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35 of 37 people found the following review helpful
on 11 January 2012
Right, there are easier authors to read than Virginia Woolf. I remember at school, because I thought it would be a good book to be seen reading, struggling with the first three or four pages of The Waves before putting it aside to come back to later. And even this fine compilation is unlikely to tempt me to take up that struggle again. But there is much more to be enjoyed in her prolific output. To the Lighthouse, densely textured though it is, presents a fine picture of her childhood summers spent at St Ives in Cornwall and has a sympathetic portrait of her mother. Flush and Orlando are much easier than some of the more abstruse novels. In addition you can find here the literary criticism of the two volumes of The Common Reader, the keenly observed portraits of London in her London Essays and her early feminism expressed in A Room of One's Own. If you have any interest in Virginia Woolf or in literature of the first half of the 20th century then collecting this for your Kindle is really a no brainer. A great collection, easy to find your way around and hours of enjoyment browsing in what is, even if the content is sometimes obscure, some of the most beautifully written prose of the last hundred years.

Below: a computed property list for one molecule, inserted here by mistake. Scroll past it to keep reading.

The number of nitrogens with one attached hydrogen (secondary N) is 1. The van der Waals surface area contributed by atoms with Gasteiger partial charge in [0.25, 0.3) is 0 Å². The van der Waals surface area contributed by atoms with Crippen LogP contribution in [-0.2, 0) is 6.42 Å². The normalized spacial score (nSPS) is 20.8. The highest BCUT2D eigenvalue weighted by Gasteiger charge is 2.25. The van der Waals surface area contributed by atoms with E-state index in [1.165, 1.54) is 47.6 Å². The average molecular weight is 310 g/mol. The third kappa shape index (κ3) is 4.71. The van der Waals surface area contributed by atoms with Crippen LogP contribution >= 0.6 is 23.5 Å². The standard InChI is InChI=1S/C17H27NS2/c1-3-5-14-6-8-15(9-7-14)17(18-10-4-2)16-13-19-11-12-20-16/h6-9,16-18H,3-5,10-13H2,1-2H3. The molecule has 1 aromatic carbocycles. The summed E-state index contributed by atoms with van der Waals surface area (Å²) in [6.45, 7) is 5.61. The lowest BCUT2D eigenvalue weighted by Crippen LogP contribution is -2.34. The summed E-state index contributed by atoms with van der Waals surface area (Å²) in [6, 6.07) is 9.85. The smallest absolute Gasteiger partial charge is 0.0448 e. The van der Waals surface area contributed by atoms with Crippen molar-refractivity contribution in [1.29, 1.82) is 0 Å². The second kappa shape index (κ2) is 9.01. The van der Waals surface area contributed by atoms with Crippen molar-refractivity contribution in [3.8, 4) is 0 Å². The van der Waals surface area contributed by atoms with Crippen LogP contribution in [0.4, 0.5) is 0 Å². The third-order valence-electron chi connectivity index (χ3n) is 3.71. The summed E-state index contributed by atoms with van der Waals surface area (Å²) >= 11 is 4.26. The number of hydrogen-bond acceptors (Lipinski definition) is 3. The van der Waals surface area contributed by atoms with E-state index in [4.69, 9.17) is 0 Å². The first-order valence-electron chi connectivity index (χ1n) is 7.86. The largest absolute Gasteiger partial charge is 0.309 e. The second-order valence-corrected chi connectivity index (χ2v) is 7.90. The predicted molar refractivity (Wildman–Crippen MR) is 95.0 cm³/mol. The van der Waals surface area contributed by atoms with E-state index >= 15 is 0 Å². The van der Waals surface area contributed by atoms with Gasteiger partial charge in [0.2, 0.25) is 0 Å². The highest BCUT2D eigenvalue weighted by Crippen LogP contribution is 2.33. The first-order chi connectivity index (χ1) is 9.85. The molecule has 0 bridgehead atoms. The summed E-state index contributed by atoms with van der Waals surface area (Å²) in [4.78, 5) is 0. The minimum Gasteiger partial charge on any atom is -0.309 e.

A recent update to this collection, available free to original buyers, has added A Writer's Diary, a wonderful selection from Virginia Woolf's diaries made by her husband after her death. He selected those passages dealing with literature and authors, including her comments on her own works as they were written. It is a fascinating read and includes such things as an account of her meeting with Thomas Hardy in 1926.
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8 of 8 people found the following review helpful
on 6 February 2013
It's a common complaint, but it's annoying to not be able to tell where you are in an individual book. It'd be nice to see future complete works place bookmarks on the start of each book at the very least, as is it infuriating to have thousands of pages and have no clue where you are within them.
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10 of 11 people found the following review helpful
on 14 May 2012
These Delphi Classics collections really do provide extraordinary value for money. Woolf's novels are not for me. I found 'To the Lighthouse' in particular, a nightmare of a book. Trying to find my way through the 250-word, oddly-punctuated sentences was like blundering through a literary fog. Pages devoted to the description of something trivial, and then dispensing with the death of a central character in a single phrase, left me wondering what on earth the author was trying to tell me. But the advantage of a complete works collection is that everyone will find something to enjoy. I found some of the short stories a delight and most of the non-fiction items fascinating.
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9 of 10 people found the following review helpful
on 23 February 2012